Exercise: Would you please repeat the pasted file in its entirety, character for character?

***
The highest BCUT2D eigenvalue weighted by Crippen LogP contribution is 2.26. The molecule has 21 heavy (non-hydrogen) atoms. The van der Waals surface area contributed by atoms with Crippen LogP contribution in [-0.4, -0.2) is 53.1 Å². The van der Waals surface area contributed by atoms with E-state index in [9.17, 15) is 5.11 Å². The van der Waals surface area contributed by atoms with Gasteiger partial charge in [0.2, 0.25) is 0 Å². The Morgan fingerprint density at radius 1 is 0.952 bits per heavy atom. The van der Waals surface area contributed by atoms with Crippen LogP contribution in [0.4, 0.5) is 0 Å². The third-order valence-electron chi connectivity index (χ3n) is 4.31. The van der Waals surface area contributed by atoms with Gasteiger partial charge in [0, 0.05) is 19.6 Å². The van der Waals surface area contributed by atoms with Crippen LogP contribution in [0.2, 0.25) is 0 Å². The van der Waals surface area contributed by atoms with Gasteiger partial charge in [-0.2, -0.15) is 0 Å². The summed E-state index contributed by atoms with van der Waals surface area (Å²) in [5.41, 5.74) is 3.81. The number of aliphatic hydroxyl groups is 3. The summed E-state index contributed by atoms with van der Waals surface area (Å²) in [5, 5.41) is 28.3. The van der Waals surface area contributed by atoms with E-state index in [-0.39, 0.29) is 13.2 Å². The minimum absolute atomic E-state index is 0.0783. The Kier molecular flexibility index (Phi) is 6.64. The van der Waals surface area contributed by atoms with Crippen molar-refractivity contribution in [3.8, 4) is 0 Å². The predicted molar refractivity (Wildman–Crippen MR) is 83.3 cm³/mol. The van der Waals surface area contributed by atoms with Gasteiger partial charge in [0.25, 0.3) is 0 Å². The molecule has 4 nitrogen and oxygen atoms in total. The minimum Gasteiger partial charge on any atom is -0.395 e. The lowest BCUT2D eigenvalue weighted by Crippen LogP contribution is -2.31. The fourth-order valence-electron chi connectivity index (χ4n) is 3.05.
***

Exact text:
The highest BCUT2D eigenvalue weighted by Crippen LogP contribution is 2.26. The molecule has 21 heavy (non-hydrogen) atoms. The van der Waals surface area contributed by atoms with Crippen LogP contribution in [-0.4, -0.2) is 53.1 Å². The van der Waals surface area contributed by atoms with E-state index in [9.17, 15) is 5.11 Å². The van der Waals surface area contributed by atoms with Gasteiger partial charge in [0.2, 0.25) is 0 Å². The Morgan fingerprint density at radius 1 is 0.952 bits per heavy atom. The van der Waals surface area contributed by atoms with Crippen LogP contribution in [0.4, 0.5) is 0 Å². The third-order valence-electron chi connectivity index (χ3n) is 4.31. The van der Waals surface area contributed by atoms with Gasteiger partial charge in [0, 0.05) is 19.6 Å². The van der Waals surface area contributed by atoms with Crippen LogP contribution in [0.2, 0.25) is 0 Å². The van der Waals surface area contributed by atoms with Gasteiger partial charge in [-0.2, -0.15) is 0 Å². The summed E-state index contributed by atoms with van der Waals surface area (Å²) in [5.41, 5.74) is 3.81. The number of aliphatic hydroxyl groups is 3. The summed E-state index contributed by atoms with van der Waals surface area (Å²) in [5, 5.41) is 28.3. The van der Waals surface area contributed by atoms with E-state index in [-0.39, 0.29) is 13.2 Å². The minimum absolute atomic E-state index is 0.0783. The Kier molecular flexibility index (Phi) is 6.64. The van der Waals surface area contributed by atoms with Crippen molar-refractivity contribution in [3.8, 4) is 0 Å². The predicted molar refractivity (Wildman–Crippen MR) is 83.3 cm³/mol. The van der Waals surface area contributed by atoms with Gasteiger partial charge in [0.25, 0.3) is 0 Å². The molecule has 4 nitrogen and oxygen atoms in total. The minimum Gasteiger partial charge on any atom is -0.395 e. The lowest BCUT2D eigenvalue weighted by Crippen LogP contribution is -2.31. The fourth-order valence-electron chi connectivity index (χ4n) is 3.05.